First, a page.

U.S. CAPTAIN: Hey! Hey, hey, hey! They cannot push people outside the houses.

KURDISH WOMAN: [subtitles] If you give me my money back! Give me my money back!

U.S. CAPTAIN: Tell her I am not a cop, I am a soldier. I enforce the rules that they tell me. She wants her money back, she goes to the police. The police are downtown.

SAM KILEY: The mood outside the house is also turning sour, as a crowd of Kurds gathers. The Green Berets try to calm things down.

U.S. CAPTAIN: Now, I understand, whether these people are good or bad, I don’t make that decision, OK? I’m sure they’ve done a lot of things that have not been nice. I’m sure a lot of Kurdish people have done stuff that is not nice to the Arab people. So we have to find a peaceful solution. It’s going to take time, but we have to keep the peace. We’re going to have Arabs living with Kurds and Turcomen. They will live together. Like in America, you have blacks, whites and Spanish.

SAM KILEY: In the days after the liberation of Kirkuk, ethnic tensions reach the breaking point. Of all the incidents we witnessed in the city, there was one that seemed to symbolize the treacherous future that Iraq is now facing. It involved a violent outbreak between Kurdish fighters and ethnic Turks, or Turcomen. The Turcomen make up a quarter of the population of Kirkuk, and they fear Kurdish domination. They reacted to freedom from Saddam by arming themselves, and they set up a new Turcoman Party headquarters in a house they confiscated from an Iraqi officer.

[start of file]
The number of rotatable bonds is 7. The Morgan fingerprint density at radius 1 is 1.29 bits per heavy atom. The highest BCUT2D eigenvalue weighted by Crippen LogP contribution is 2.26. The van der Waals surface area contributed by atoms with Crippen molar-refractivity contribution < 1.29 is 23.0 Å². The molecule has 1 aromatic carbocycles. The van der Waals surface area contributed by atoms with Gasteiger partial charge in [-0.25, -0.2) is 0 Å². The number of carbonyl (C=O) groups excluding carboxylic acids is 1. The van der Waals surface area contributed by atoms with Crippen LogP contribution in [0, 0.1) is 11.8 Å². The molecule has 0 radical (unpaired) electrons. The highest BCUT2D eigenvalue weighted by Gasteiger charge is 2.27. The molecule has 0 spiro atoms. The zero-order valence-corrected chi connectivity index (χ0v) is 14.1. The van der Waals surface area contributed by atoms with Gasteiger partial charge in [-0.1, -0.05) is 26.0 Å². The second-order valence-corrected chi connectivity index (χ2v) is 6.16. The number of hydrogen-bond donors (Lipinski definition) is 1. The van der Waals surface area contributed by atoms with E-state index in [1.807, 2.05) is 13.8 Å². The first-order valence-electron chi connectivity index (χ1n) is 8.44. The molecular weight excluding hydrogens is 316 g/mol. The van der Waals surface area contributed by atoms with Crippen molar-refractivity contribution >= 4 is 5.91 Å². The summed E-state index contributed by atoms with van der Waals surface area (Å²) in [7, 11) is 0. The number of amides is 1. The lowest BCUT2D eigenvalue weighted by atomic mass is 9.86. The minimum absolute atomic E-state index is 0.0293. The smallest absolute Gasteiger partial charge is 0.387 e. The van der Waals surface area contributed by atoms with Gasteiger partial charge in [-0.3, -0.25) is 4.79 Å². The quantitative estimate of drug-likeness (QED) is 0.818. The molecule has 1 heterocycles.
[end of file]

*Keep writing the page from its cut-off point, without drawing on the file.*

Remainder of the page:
[on camera] This is the Iraqi Turcoman Party. They’ve now got a heavy presence outside their offices in Kirkuk because of an incident yesterday, a horrible incident in which an 8-year-old child was murdered, a Turcoman child allegedly killed by Kurds. They’ve now got American special forces, CIA types, heavily armed Turcomen all trying to keep a lid on what is the ethnic bomb of northern Iraq.

[voice-over] The headquarters, ironically, had been the home of the Iraqi pilot who bombed Halabja 15 years ago. The violence here had erupted over ownership of the building, claimed by both the Turks and the Peshmerga.

TURCOMAN: [through interpreter] Yesterday, at about 7:00 in the evening, there were a group of people here -- old and young -- happy that the center was here and that it was open, when a car came by and it sprayed the center with gunfire indiscriminately. There was a taxi outside with a driver and two children inside. The driver was injured, and one of the children was killed. Today we buried him.